Picture this: It’s 1982, and Suzanne Nicholson gets a call from a Philadelphia radio station looking to redesign their building. By minimizing office space, the station’s managers hope to encourage their sales team to get out and pound the pavement. A few weeks later, project underway, the head of sales threatens to slash the tires of Nicholson’s 1972 silver Thunderbird if she takes away his office.
For Nicholson, the moment threw the importance of change management into sharp relief.
At our Philadelphia Work Design Talk last Monday evening, John Campbell, a Principal at Francis Cauffman, Amy Manley, the Director of Workplace Strategy at KlingStubbins, Ray Milora, the Head of Design and Change Management and Worldwide Real Estate & Facilities at GlaxoSmithKline, and Nicholson, Principal and COO at Meyer Design, spoke to a sold out crowd of 125 industry professionals. After networking, the panel tackled the topic of change management and answered questions about why it’s so important to the design process, and how the rest of us can avoid our own “Thunderbird” moments.
Catch more highlights in our recap, after the photos.
On managing the expectations, fears, and opposition of employees throughout the design process:
The key word here is throughout. Said Manley, “Communication with employees should start from day one. Starting three months in to a project is too late.”
Engaging employees throughout the design process creates an iterative process, where constant feedback steers the progress. Manley encouraged the audience to ask, “What’s going to make people enjoy what they’re doing? What’s going to make them get out of bed in the morning and want to come to this office instead of that office?”
The key, said Campbell, “Is to understand that you’re thinking about people and their behaviors, and that you’re creating spaces that encourage certain behaviors that are tied to business goals, business processes, and business culture. How you massage things to get to those goals. Design is just the medium.”
Educating the end-user is a crucial part of change management, not only to make sure employees are comfortable in their new space, but to also make sure they will engage with it effectively.
Says Campbell, “At the end of the day, even though I’m an architect and an interior designer, we’re actually all in the business of people.”
On the change management process can promote proper utilization and productivity:
“Employees should feel supported, engaged, and happy,” said Manley. “Design can’t do that on its own.”
Campbell: “You’re implementing design changes, but you’re running in tandem a behavioral change.”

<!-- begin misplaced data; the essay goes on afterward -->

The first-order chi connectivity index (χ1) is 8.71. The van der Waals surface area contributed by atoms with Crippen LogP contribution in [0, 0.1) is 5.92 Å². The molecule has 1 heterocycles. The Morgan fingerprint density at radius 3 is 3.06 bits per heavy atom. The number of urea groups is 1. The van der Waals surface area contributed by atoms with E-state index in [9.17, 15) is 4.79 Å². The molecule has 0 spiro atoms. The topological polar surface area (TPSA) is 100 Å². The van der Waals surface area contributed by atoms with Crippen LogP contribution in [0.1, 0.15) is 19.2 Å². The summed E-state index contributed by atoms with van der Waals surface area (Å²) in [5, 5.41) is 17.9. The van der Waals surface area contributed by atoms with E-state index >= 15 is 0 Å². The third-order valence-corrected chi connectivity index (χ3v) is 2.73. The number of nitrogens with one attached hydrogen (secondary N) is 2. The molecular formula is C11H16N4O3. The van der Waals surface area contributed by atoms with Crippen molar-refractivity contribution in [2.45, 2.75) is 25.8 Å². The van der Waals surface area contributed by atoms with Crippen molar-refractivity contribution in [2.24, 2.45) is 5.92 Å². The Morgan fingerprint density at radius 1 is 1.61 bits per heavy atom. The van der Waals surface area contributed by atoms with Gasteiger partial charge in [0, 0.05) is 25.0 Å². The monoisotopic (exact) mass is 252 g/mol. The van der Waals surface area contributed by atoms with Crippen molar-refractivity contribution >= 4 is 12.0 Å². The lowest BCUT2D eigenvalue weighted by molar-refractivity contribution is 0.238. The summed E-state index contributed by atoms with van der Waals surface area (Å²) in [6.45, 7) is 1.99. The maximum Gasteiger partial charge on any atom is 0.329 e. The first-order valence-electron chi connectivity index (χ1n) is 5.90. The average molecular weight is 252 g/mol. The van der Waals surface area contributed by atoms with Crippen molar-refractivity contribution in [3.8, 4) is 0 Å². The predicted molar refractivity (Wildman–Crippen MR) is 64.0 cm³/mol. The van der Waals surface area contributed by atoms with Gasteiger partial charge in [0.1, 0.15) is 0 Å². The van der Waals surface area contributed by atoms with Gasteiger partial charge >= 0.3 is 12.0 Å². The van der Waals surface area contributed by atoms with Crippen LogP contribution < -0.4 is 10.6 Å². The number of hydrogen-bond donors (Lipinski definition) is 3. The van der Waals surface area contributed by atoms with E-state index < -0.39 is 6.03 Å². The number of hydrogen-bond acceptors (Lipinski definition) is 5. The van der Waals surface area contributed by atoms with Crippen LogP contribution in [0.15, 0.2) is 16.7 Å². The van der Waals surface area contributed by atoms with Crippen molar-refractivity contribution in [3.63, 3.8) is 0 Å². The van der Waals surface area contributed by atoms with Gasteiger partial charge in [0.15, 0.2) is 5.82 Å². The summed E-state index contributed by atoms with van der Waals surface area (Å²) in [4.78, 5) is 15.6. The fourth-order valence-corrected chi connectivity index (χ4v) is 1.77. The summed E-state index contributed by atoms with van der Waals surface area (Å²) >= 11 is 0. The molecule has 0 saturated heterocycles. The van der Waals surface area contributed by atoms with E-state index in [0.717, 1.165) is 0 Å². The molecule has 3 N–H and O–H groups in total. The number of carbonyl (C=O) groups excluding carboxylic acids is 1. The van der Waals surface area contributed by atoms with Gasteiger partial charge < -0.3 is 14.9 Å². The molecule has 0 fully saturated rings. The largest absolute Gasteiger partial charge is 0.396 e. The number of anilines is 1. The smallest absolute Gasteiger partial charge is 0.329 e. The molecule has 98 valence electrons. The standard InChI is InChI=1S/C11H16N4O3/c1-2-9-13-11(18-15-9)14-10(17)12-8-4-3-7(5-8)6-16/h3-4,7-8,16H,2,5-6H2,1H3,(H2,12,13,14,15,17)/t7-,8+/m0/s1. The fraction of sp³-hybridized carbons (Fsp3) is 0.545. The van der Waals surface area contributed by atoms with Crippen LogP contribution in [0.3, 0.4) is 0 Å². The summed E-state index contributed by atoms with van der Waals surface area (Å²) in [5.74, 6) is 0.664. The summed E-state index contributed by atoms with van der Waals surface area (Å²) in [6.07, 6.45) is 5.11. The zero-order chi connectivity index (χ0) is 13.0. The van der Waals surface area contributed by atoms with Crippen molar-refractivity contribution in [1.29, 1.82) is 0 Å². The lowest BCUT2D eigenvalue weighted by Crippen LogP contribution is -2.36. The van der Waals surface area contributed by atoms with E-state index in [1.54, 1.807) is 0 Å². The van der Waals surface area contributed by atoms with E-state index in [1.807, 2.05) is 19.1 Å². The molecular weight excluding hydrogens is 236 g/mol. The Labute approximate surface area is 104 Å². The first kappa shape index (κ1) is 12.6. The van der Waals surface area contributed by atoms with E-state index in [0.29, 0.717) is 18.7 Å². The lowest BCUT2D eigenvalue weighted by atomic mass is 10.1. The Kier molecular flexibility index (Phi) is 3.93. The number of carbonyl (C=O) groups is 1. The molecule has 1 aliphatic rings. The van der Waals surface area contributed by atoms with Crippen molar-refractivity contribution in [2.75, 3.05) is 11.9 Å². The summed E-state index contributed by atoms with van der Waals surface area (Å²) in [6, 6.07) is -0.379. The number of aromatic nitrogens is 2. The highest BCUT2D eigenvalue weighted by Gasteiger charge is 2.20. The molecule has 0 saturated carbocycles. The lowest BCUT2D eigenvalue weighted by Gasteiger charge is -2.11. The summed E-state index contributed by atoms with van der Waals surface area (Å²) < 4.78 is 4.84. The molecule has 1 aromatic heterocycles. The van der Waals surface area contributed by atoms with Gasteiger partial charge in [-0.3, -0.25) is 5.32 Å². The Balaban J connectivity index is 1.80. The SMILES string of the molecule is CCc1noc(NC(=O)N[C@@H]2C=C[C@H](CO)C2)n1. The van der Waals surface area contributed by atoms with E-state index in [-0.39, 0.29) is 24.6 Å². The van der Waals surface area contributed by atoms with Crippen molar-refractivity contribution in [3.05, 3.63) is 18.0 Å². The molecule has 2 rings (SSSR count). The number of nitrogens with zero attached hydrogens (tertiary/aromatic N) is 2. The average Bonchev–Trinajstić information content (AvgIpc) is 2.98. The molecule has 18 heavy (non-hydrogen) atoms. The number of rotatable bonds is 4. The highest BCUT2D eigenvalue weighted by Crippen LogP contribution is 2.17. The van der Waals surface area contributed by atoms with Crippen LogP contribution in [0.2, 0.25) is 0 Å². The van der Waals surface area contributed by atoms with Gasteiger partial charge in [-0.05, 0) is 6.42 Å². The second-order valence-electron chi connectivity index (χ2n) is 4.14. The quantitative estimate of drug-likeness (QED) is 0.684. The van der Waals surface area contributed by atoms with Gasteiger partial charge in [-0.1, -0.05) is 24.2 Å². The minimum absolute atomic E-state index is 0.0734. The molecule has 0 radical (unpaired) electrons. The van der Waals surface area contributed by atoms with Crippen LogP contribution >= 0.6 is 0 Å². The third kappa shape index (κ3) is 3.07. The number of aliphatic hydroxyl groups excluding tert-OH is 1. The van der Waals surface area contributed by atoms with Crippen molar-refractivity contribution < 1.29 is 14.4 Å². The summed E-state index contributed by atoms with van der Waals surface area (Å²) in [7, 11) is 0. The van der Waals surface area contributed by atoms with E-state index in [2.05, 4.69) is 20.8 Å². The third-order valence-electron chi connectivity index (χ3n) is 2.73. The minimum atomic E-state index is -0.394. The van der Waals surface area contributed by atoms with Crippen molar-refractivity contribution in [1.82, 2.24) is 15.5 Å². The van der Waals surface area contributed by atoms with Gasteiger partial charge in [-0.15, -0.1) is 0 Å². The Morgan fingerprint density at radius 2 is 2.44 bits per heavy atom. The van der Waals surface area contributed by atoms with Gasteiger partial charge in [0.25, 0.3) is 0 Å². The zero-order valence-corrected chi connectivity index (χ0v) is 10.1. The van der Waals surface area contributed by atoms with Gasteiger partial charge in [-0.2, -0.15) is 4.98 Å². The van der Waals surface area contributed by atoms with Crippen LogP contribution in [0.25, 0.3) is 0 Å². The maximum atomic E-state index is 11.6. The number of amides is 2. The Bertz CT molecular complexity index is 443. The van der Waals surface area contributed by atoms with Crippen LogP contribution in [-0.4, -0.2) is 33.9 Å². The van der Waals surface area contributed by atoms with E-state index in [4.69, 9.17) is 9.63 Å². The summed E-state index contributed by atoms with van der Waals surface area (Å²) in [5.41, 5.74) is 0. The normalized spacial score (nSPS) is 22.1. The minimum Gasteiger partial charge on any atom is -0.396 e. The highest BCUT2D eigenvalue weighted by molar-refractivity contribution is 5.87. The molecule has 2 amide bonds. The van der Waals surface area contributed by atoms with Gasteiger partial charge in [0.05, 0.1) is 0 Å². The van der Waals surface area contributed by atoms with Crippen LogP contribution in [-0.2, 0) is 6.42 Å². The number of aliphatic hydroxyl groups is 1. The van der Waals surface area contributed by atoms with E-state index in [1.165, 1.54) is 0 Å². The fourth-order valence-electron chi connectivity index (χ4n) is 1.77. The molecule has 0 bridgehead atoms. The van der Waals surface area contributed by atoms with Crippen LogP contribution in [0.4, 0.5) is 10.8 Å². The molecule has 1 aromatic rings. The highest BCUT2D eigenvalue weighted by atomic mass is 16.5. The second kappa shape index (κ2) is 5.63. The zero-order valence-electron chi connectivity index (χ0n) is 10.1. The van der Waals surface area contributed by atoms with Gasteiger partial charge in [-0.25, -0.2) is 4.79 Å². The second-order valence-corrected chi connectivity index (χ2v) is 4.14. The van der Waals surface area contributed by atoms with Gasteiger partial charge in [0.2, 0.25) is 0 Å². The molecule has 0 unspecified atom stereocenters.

Starting early helps to identify the diverse groups of people you’re designing for in the space. Said Milora, “I don’t think you can create culture. It’s latent, it’s there, and you can enhance it, but you can’t create it.”
A good change management process will engage employees by incorporating that existing culture into the design and function of the new space. Bringing together the right team with the right guiding principles is crucial to successful design implementation.
“To get user-centric spaces you have to have a user-centric based change approach,” said Milora.
Communicating the etiquette of a new space, even creating a welcome kit to say, Here’s your new desk, is crucial to success. Implementing the design is great, but employees won’t intuitively know how to engage with the changes. Explaining the new space, even if that means create a “user-guide” for employees, is crucial.
Campbell encouraged the crowd to put themselves in the employees’ shoes.
“You might go from having an office, to not having an office, to not even having an assigned seat,” he said. “It’s a better solution, but it takes coaching.”
On determining the best tools for communication to leverage throughout the process:
Manley: “A top priority is keeping people focused on business goals. Identify a working group to decide what their office place will look like. Develop a mission statement to identify components that embody the vision and mission of that company. Also, develop design-guiding principles to enforce the key function of the workplace and place that above aesthetics.”
The panel agreed that the change management starts with having clear partners, external and internal.
Manley talked about communication for a recent project, saying they utilized everything from paper drops, to email, to an online project portal that was updated daily for easy employee access.
Milora said that if you’re transparent, you’ll get employees on your side from the beginning. “Free food helps, too,” he said.
Check out a listing of future Work Design Talks here.
A special thanks to our panel, our moderator Bob Fox, and our sponsors for making this event possible.